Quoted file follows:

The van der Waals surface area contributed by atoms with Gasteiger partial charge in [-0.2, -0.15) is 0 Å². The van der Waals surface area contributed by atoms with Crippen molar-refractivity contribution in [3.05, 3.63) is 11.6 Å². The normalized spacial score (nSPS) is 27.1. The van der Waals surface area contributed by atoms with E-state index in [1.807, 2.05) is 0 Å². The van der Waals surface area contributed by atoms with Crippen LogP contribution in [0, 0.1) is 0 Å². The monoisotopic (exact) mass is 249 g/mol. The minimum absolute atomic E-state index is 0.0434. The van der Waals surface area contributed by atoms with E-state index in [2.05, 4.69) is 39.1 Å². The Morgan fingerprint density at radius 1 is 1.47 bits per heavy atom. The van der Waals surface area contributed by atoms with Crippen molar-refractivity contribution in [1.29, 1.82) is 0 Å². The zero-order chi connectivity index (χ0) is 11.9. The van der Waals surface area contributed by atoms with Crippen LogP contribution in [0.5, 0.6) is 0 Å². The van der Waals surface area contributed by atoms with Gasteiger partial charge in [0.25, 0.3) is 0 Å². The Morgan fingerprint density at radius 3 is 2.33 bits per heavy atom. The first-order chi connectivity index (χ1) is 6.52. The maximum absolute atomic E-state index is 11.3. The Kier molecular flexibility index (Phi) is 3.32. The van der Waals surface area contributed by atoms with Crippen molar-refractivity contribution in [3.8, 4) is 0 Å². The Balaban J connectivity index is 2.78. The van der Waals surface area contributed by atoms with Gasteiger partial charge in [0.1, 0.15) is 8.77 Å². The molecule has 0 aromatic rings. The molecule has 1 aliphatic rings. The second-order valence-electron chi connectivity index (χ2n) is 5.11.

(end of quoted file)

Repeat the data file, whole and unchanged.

The van der Waals surface area contributed by atoms with Gasteiger partial charge in [-0.2, -0.15) is 0 Å². The van der Waals surface area contributed by atoms with Crippen molar-refractivity contribution in [3.05, 3.63) is 11.6 Å². The normalized spacial score (nSPS) is 27.1. The van der Waals surface area contributed by atoms with E-state index in [1.807, 2.05) is 0 Å². The van der Waals surface area contributed by atoms with Crippen LogP contribution in [0, 0.1) is 0 Å². The monoisotopic (exact) mass is 249 g/mol. The minimum absolute atomic E-state index is 0.0434. The van der Waals surface area contributed by atoms with E-state index in [2.05, 4.69) is 39.1 Å². The Morgan fingerprint density at radius 1 is 1.47 bits per heavy atom. The van der Waals surface area contributed by atoms with Crippen molar-refractivity contribution in [1.29, 1.82) is 0 Å². The zero-order chi connectivity index (χ0) is 11.9. The van der Waals surface area contributed by atoms with Crippen LogP contribution in [0.5, 0.6) is 0 Å². The van der Waals surface area contributed by atoms with Gasteiger partial charge in [0.25, 0.3) is 0 Å². The Morgan fingerprint density at radius 3 is 2.33 bits per heavy atom. The first-order chi connectivity index (χ1) is 6.52. The maximum absolute atomic E-state index is 11.3. The Kier molecular flexibility index (Phi) is 3.32. The van der Waals surface area contributed by atoms with Crippen molar-refractivity contribution in [3.8, 4) is 0 Å². The Balaban J connectivity index is 2.78. The van der Waals surface area contributed by atoms with Gasteiger partial charge in [0.1, 0.15) is 8.77 Å². The molecule has 0 aromatic rings. The molecule has 1 aliphatic rings. The second-order valence-electron chi connectivity index (χ2n) is 5.11.